Venous Thromboembolism – My Personal Story
Having worked in healthcare and midwifery for more than 30 years, I have always been aware of the danger of Venous Thromboembolism (VTE). I just never expected to be one of those people who experienced this frightening medical complication, as a low risk, fit, healthy person of 54 years of age. This story will explain how I became a VTE survivor and how fortunate I feel to have emerged unscathed!
I am not usually lucky enough to be a long-haul frequent flyer but 2018 was different. I was really fortunate to be awarded the Florence Nightingale Leadership Development Scholarship from Florence Nightingale Foundation in London which was sponsored by the HSE National Clinical Leadership Centre and The National Maternity Hospital. It involved a wonderful year of leadership workshops and networking opportunities and extensive travel during the year. I availed of a short programme in Harvard Business School, Boston at the end of October 2018 and I then flew to Australia in early November 2018 for three weeks.
I travelled to Brisbane, Sydney, Melbourne & Perth, visiting new maternity hospitals and networking with midwifery colleagues in all of the sites I visited. In total there were twelve flights during that month between long haul and internal flights in Australia. I had taken low dose aspirin for several days before outbound and return flights. I was careful on the first couple of long flights to move about, keeping hydrated and I wore the anti-embolic socks. My sister Mags was my travel companion and she was really diligent about wearing her anti embolic socks on every flight. However, I think complacency set in for me after so many flights that month and I didn’t bother wearing the socks on the last flight home.
On 7th December on my final flight, I was sitting in the middle seat blocked in by a fellow passenger who was sleeping for the entire flight. This passenger was extremely obese and I was forced to sit in a cramped position in my seat as she was unfortunately occupying part of my seat. I did not move at all or drink any water during the seven hours flight.
As we waited for our luggage in the arrivals hall I remember saying to Mags that I felt some calf tenderness but I dismissed the thought. It was the weekend then and as I had been away for a month, I wanted to socialise with friends and to play 18 holes of golf. My husband was abroad at work at the time, so I then drove on my own to visit my mother who lives one hour away. I felt fine until 48 hours post flight when I was driving back to Dublin. I experienced a strange sensation almost like “butterflies” in my chest. I drove home and went to bed early just feeling tired.
On 9th December I woke around 3am with an acute pain in my chest. Being an experienced nurse and midwife, it immediately occurred to me that this could be a Pulmonary Embolus (P.E). However, I suppressed the thought, got up and made myself a cup of tea and wrote a few Christmas cards thinking the pain would ease off. The next morning I was not feeling too well but I didn’t want to phone in sick that day, having been away for a month. At the back of my mind I knew I might have a pulmonary embolus but nevertheless I didn’t act immediately to seek help. I packed an overnight bag and put it in my car in case I needed to go to the hospital later. I went into work in the National Maternity Hospital, where I am the Director of Midwifery and Nursing and went to all the wards and departments to catch up with colleagues.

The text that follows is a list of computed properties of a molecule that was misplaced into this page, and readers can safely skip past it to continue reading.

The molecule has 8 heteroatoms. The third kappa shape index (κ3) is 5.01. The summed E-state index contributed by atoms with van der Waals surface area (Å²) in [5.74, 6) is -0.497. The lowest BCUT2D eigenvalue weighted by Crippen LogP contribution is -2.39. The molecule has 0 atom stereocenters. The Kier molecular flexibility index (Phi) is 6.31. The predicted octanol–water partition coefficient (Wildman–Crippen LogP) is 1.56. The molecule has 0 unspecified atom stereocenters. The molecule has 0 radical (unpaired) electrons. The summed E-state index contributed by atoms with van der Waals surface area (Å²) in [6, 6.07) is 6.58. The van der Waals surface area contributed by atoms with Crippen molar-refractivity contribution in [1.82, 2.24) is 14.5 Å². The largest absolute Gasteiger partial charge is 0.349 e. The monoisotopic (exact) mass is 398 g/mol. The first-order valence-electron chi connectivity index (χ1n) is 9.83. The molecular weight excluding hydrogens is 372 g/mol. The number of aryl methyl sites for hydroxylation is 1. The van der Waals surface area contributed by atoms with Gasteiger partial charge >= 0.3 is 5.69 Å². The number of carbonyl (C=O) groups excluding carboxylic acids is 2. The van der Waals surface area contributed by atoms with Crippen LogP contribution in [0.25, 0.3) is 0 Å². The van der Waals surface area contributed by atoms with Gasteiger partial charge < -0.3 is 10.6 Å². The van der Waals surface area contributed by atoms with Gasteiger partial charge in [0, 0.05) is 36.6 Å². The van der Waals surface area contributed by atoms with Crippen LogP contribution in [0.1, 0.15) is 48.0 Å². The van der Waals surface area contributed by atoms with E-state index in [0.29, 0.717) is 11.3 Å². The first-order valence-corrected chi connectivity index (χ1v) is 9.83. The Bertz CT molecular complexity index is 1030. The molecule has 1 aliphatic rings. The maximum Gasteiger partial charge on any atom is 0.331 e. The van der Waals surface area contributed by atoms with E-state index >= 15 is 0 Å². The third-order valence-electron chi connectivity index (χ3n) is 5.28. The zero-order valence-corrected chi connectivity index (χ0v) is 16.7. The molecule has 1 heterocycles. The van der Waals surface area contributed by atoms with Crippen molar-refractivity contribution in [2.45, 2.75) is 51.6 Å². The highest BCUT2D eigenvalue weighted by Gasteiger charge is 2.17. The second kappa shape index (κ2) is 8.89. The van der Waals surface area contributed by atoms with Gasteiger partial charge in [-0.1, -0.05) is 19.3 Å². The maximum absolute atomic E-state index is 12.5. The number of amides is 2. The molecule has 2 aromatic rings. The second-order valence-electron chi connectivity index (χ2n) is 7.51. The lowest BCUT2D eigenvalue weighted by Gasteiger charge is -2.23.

On and off I experienced chest pain but it didn’t worsen until late afternoon. I mentioned the pain to my medical colleague and she immediately phoned the Emergency Department in St Vincents University Hospital and asked the on-call consultant to see me. I went over in a taxi and was immediately triaged. I had a chest x-ray very quickly and some blood tests including D Dimer. Those results were indicative of a PE. At that stage a further more detailed scan was conducted within a couple of hours which confirmed the diagnosis of bilateral Pulmonary Emboli. It was extremely frightening but the staff in the emergency department were absolutely terrific. I received a bolus dose of heparin to dissolve the clot shortly afterwards.
I specifically remember a nurse called Dervla who was really kind to me. She administered IV paracetamol immediately following my request for pain relief and at all times was patient and kind, despite the fact that the Emergency Dept was full. I spent another 24 hours in the Medical Assessment Unit. When I had no further complications or exacerbation of pain, I was discharged the following day, armed with my prescription of oral anticoagulant, Xarelto which I was to take for 6 months.
I feel extremely fortunate that within a week I was well again with no side effects. Despite all my clinical experience I think I was in denial, I waited 24 hours to seek medical advice and treatment. I think there is still a very poor awareness of the possibility of VTE occurring in a low risk person. It has encouraged me to try to assist in getting the message across to the general public of the dangers of VTE.
24th February 2021